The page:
Novak Djokovic set up a last-16 clash with Andy Murray at the Madrid Open, impressing in a straight-sets victory over Gael Monfils while Murray overcame Denis Shapovalov.

The 20-time grand slam champion eased to a 6-3 6-2 win in the Spanish capital, assuring him of a record-extending 369th week at the top of the ATP world rankings and teeing up a mouth-watering contest with one of his greatest rivals.

The Serb hailed his victory as representing his best performance of 2022, saying he was pleased with his progress after falling to a final defeat against Andrey Rublev on home soil in last month's Belgrade Open.

"[It was] probably the best match of the year so far for me," Djokovic told Tennis TV after the win. "I haven't played many matches and am still finding my groove.

"But [it's] a very good win against a very tricky opponent. I had a week, 10 days to get ready for this match, and for this tournament I have done everything I possibly can to build my fitness and also improve on all aspects of the game, on the court. 

"I'm really glad that it paid off, because I felt good on the court. It's the right process, and it's the right direction."

Djokovic will face Murray for the 37th time, and the first time since 2017's Qatar Open, after the three-time grand slam winner rolled back the years to overcome Shapovalov 6-1 3-6 6-2 in an absorbing two-hour contest later on Tuesday.

The duo are one of only two male pairs to have met in each of the four grand slam finals (along with Djokovic and Rafael Nadal), while Djokovic holds a 25-11 lead across their previous meetings and has won both of their two encounters at the Madrid Open, one of which was their first-ever meeting in 2006.

Elsewhere in the draw, it was a day of few shocks in Spain as seeds Rublev and Carlos Alcaraz ensured their own progress to the last 16.

Rublev recovered from a poor first-set showing to down Great Britain's Jack Draper 2-6 6-4 7-5, while home favourite Alcaraz remained on course for a potential meeting with compatriot Nadal after earning a 6-3 7-5 victory over Nikoloz Basilashvili.

Finally, 2014 US Open champion Marin Cilic beat Albert Ramos-Vinolas 6-3 3-6 6-4 in a competitive first-round affair to set up Wednesday's enticing last-32 clash with world number three Alexander Zverev.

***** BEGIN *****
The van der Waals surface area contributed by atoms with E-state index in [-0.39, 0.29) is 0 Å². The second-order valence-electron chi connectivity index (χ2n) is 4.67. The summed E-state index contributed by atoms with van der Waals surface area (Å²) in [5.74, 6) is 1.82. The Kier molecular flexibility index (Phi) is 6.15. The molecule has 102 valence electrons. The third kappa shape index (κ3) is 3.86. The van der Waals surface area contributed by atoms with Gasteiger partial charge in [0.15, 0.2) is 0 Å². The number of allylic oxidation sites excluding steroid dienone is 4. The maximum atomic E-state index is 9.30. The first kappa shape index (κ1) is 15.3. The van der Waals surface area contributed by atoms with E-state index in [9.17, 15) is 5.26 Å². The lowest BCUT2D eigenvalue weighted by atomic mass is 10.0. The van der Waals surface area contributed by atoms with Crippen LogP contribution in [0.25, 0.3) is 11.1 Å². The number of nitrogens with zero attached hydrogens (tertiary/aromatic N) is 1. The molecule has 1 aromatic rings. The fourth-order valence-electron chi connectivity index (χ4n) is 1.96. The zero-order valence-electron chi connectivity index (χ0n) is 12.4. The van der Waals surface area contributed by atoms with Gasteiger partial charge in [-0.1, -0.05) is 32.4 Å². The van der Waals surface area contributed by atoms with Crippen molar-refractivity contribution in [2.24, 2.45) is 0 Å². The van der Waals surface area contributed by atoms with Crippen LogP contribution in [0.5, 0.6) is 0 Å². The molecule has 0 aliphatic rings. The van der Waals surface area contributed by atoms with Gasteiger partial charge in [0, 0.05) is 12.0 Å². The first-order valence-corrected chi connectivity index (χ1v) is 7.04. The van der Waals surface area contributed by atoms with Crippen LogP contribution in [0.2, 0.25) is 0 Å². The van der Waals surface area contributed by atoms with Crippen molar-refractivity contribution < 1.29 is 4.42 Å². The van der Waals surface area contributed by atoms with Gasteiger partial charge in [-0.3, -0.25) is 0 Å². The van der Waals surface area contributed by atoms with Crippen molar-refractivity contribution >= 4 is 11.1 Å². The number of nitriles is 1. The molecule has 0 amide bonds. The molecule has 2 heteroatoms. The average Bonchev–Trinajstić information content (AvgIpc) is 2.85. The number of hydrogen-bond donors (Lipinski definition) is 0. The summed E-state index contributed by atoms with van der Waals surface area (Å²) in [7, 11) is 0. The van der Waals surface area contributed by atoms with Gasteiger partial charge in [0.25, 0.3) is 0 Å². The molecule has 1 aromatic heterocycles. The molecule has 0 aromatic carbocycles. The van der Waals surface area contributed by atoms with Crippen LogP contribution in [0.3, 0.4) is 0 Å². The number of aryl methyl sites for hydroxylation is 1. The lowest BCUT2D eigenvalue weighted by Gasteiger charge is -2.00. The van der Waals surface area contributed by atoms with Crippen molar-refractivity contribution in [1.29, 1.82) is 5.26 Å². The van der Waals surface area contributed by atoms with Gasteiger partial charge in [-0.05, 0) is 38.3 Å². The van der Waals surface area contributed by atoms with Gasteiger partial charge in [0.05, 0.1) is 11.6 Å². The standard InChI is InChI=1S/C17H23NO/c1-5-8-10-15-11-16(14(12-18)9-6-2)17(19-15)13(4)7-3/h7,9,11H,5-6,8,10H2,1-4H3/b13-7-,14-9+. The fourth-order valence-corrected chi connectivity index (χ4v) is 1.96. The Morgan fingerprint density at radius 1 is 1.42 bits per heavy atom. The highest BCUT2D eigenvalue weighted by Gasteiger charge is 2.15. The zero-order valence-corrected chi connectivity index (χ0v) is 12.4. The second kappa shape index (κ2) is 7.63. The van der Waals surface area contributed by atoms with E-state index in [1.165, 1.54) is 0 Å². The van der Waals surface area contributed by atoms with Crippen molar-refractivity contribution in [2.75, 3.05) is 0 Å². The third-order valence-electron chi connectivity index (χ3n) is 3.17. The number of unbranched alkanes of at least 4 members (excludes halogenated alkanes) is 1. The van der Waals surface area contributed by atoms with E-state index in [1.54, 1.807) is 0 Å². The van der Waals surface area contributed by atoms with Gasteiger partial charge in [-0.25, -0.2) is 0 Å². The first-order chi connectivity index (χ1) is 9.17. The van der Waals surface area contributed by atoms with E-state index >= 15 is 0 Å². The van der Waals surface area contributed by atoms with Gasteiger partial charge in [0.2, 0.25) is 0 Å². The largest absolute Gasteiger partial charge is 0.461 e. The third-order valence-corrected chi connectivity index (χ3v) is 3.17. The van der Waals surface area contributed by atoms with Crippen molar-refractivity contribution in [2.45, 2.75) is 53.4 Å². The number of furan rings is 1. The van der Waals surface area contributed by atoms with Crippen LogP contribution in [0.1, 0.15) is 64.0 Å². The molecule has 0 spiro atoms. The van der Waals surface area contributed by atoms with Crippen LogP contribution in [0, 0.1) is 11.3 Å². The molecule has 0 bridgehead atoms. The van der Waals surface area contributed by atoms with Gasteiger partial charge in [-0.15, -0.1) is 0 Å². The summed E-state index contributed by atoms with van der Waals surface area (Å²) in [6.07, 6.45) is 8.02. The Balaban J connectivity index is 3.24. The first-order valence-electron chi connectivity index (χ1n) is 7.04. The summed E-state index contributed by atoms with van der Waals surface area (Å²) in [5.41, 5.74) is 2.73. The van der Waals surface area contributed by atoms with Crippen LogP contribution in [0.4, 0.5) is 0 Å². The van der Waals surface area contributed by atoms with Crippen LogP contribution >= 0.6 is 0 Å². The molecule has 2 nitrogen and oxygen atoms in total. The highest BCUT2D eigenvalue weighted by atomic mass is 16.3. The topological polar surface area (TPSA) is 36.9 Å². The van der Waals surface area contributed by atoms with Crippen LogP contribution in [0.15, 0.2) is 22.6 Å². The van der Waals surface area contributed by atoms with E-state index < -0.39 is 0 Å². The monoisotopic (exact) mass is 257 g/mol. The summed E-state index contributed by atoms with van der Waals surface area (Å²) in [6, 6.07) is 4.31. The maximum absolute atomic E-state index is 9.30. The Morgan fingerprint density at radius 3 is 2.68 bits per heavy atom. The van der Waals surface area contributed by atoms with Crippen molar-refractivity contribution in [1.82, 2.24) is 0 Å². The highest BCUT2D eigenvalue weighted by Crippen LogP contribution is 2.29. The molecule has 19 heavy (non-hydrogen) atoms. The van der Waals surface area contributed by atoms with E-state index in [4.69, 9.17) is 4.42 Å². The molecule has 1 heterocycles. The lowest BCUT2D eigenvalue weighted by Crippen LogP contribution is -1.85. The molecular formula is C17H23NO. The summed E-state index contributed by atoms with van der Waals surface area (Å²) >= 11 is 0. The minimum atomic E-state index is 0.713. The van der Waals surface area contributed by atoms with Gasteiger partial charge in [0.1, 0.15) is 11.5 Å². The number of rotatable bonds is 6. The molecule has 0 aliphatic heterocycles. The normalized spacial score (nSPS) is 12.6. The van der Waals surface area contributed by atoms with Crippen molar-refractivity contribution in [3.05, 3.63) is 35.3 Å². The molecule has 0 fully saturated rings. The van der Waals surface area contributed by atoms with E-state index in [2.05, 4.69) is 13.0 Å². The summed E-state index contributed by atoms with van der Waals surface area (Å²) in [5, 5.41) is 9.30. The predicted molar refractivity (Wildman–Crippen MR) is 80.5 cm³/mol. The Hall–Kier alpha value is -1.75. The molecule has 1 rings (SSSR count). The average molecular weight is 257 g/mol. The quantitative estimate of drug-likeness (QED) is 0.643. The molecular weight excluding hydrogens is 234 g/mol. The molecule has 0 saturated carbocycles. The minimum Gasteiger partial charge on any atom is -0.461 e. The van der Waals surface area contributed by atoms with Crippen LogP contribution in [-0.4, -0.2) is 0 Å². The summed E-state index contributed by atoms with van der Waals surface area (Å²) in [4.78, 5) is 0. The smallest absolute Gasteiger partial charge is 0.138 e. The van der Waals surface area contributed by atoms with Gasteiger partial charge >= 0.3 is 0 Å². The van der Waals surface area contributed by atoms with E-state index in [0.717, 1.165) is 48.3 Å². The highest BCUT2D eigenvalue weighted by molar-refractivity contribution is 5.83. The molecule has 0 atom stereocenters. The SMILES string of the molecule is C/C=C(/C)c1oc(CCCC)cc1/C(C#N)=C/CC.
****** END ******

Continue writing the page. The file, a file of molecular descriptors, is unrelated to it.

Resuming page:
Alexander Zverev is out of the BMW Open after a shock straight-sets defeat to Holger Rune in the last 16 in Munich.

The world number three and top seed had no answer to an impressive performance from Rune, with the young Dane ultimately easing to a 6-3 6-2 victory on Wednesday.

Rune set the tempo early on, moving Zverev around the court with plenty of drop shots and heading into a 4-2 lead, before saving two break points on his way to clinching the first set.

An early break in the second then seemed to give the 18-year-old the confidence to see out his first career victory against a top 10 opponent.

"It was a difficult match from the beginning," said Rune on-court after the win. "He's in the top three in the world and has been playing some unbelievable tennis, especially in the past year winning so many big titles.

"I have a lot of respect for him, and I obviously didn't expect to win in two sets, and with a score like this. But it was a really hard match, we played a lot of rallies and I'm really happy about my performance today."

Rune will play Emil Ruusuvuori in the quarter-finals after the Finn beat Maxime Cressy 6-3 6-3.

Elsewhere, fourth seed Nikoloz Basilashvili came from behind to overcome Ilya Ivashka 3-6 6-2 6-4, and will face Miomir Kecmanovic in the last eight after the seventh seed beat Daniel Altmaier 6-2 6-4.

There were also three round of 32 matches on Wednesday, with eighth seed Botic van de Zandschulp, Egor Gerasimov and Alejandro Tabilo all through to the last 16 in Munich.

Over at the Estoril Open, Alejandro Davidovich Fokina will play Frances Tiafoe in the quarter-finals after both advanced in Portugal.

Fourth seed Davidovich Fokina beat fellow Spaniard Bernabe Zapata Miralles 6-3 7-6 (7-5) while fifth seed Tiafoe got the better of Nuno Borges 7-6 (7-4) 4-6 6-0.

Fernando Verdasco is also through after a 6-2 6-3 win against Pablo Cuevas, and he will play fellow Spaniard and sixth seed Albert Ramos-Vinolas, who came from a set down against Kwon Soon-woo, 5-7 6-1 6-2.

Alexander Zverev will play Holger Rune and Casper Ruud is set to face Alex Molcan in the round of 16 at the BMW Open.

Zverev and Ruud – the number one and two seeds respectively – received byes in the round of 32, with Danish wildcard Rune defeating Jiri Lehecka 7-6 (7-4) 6-3 to advance in Munich on Monday, and Molcan beating fellow Slovakian Norbert Gombos 6-1 3-6 7-6 (9-7).

Teenager Rune had won his opening match in four of his past five tour-level events ahead of the tournament and extended that run with relative ease.

There were no problems for seventh seed Miomir Kecmanovic as he overcame Max Hans Rehberg in straight sets, 6-2 6-3, and he will face Daniel Altmaier in the last 16 after he beat his German compatriot Philipp Kohlschreiber 7-6 (7-5) 3-6 6-1.

Emil Ruusuvuori is also through after beating Japanese opponent Yoshihito Nishioka 7-6 (7-5) 7-5, and the Finn will now go up against the winner of Dan Evans and Maxime Cressy.

At the Estoril Open, Alejandro Davidovich Fokina, who reached the final in Monte Carlo earlier this month, will face fellow Spaniard Bernabe Zapata Miralles next after he overcame Federico Coria 6-4 6-3.

Fifth seed Frances Tiafoe secured a victory against Dusan Lajovic, with the American coming from a set down to win 2-6 7-5 6-0, and up next for him is Nuno Borges in the last 16.

Borges advanced after opponent Pablo Andujar retired hurt in the second set, although the Portuguese was already a set and 3-0 up at the time, while Soonwoo Kwon eased past Benoit Paire in straight sets.